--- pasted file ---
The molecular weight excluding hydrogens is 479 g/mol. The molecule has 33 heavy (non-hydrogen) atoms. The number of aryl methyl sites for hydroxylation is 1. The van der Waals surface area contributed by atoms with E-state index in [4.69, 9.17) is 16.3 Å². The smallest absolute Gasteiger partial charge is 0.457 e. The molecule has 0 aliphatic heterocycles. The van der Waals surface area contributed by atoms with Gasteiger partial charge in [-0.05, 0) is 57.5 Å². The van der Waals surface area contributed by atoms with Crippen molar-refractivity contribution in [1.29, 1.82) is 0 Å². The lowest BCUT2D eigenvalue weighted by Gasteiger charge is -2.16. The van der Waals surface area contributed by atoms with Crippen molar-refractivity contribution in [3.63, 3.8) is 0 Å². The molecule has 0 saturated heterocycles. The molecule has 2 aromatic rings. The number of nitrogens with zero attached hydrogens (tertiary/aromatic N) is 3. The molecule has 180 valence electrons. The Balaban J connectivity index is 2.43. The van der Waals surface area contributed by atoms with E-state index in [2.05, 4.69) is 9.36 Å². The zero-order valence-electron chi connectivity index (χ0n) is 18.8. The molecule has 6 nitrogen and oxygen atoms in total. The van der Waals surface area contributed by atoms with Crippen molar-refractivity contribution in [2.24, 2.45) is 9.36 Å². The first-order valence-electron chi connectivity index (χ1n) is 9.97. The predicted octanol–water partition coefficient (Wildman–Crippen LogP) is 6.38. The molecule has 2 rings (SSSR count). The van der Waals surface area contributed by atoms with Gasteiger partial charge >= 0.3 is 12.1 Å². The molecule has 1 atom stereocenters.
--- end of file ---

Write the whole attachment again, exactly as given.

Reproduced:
The molecular weight excluding hydrogens is 479 g/mol. The molecule has 33 heavy (non-hydrogen) atoms. The number of aryl methyl sites for hydroxylation is 1. The van der Waals surface area contributed by atoms with E-state index in [4.69, 9.17) is 16.3 Å². The smallest absolute Gasteiger partial charge is 0.457 e. The molecule has 0 aliphatic heterocycles. The van der Waals surface area contributed by atoms with Gasteiger partial charge in [-0.05, 0) is 57.5 Å². The van der Waals surface area contributed by atoms with Crippen molar-refractivity contribution in [1.29, 1.82) is 0 Å². The lowest BCUT2D eigenvalue weighted by Gasteiger charge is -2.16. The van der Waals surface area contributed by atoms with Crippen molar-refractivity contribution in [3.63, 3.8) is 0 Å². The molecule has 0 saturated heterocycles. The molecule has 2 aromatic rings. The number of nitrogens with zero attached hydrogens (tertiary/aromatic N) is 3. The molecule has 180 valence electrons. The Balaban J connectivity index is 2.43. The van der Waals surface area contributed by atoms with E-state index in [2.05, 4.69) is 9.36 Å². The zero-order valence-electron chi connectivity index (χ0n) is 18.8. The molecule has 6 nitrogen and oxygen atoms in total. The van der Waals surface area contributed by atoms with Crippen molar-refractivity contribution in [2.24, 2.45) is 9.36 Å². The first-order valence-electron chi connectivity index (χ1n) is 9.97. The predicted octanol–water partition coefficient (Wildman–Crippen LogP) is 6.38. The molecule has 2 rings (SSSR count). The van der Waals surface area contributed by atoms with Gasteiger partial charge >= 0.3 is 12.1 Å². The molecule has 1 atom stereocenters.